The doctor is out (getting a loan)

I've mentioned a few times all the health care issues facing Portlanders these days. There are so many of them. 

Here we have a city where you can't get an ambulance, you can't get elective surgery because there are no anesthesiologists, drug addicts are O.D.'ing and dying on the streets in record numbers, the bad boys at the medical school are taking over the clinics and hospitals (eliminating protections against malpractice in the process)...

Well, now you can add another one to the list:

Desperate patients around the country have been forced to choose between paying out of pocket for essential medications or forgoing them entirely as the aftermath of a cyberattack on a major health care company stretches into its third week. 

Change Healthcare, a little-known but critical subsidiary of UnitedHealth Group, detected the attack on Feb. 21. Since then, pharmacies, doctors offices and patients say their lives and work have been upended by widespread outages in systems commonly used for medical billing and insurance claims. 

According to the story in the O (behind the Paywall of Pity, alas), the problems are as acute here in Oregon as anywhere. Many doctors aren't getting paid. Some of them can't make their payrolls. Patients can't get their prescriptions.

Not to mention the extremely sensitive patient personal information that may now be in the hands of bad guys. The trouble has likely just begun.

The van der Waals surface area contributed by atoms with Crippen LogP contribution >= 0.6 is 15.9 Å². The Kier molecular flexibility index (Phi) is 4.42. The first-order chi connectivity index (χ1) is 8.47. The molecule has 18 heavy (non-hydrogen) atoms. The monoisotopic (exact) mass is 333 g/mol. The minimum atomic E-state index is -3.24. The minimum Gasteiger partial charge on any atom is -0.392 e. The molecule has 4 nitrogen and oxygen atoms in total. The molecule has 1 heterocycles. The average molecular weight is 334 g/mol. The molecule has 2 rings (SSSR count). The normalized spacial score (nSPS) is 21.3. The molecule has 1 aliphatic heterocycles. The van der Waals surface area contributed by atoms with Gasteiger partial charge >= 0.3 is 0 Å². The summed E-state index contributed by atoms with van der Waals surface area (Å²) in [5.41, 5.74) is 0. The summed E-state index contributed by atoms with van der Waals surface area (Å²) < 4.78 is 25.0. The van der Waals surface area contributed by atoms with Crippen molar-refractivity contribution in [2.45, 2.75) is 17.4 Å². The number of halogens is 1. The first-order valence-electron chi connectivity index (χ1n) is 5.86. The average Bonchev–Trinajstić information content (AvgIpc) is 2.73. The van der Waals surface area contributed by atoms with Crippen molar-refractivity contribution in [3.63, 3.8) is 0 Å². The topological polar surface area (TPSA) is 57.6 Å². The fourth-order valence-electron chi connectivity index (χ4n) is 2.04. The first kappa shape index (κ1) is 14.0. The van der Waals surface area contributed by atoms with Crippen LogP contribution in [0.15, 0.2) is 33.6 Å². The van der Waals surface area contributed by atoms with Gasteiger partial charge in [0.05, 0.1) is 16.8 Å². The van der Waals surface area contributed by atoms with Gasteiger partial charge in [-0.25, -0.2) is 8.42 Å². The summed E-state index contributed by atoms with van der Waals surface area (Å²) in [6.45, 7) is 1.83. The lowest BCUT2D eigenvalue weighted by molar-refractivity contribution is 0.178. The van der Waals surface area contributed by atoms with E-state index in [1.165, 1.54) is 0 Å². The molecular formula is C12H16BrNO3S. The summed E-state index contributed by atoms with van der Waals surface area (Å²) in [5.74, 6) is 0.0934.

I see that the new head of the Oregon health department is still on a lovely getting-to-know-you tour throughout the state. When she finally sits down at her desk, and before she gets too busy handing out free refrigerators to ex-cons, she and her counterparts in other states might want to figure out how the data breach happened, and how to prevent it from happening again. Obviously, the insurers aren't up to the task.


  1. Word on the street is United Healthcare paid a $20M+ ransom to the pirates who just took the money and split without restoring access. It's only going to get worse.

  2. It’s sad that the head of any important Oregon state department has more talent in posing for the media than the management skills needed to run the department

    1. It was obvious from her resume when her appointment was announced that she was and is a lightweight political hack. Perfect sidekick for Kotek's takeover of the state.

    2. Returning OHA to Oregon Health Department would be a step in the right direction.

  3. Doctor I don't feel well. I've got this terrible Hack, Hack...


    Bummer about that cyber-attack that we're in no hurry to fix. Looks like you're going bankrupt because of it! How about we come in and just take over your practice?

    This is Godfather-level stuff.


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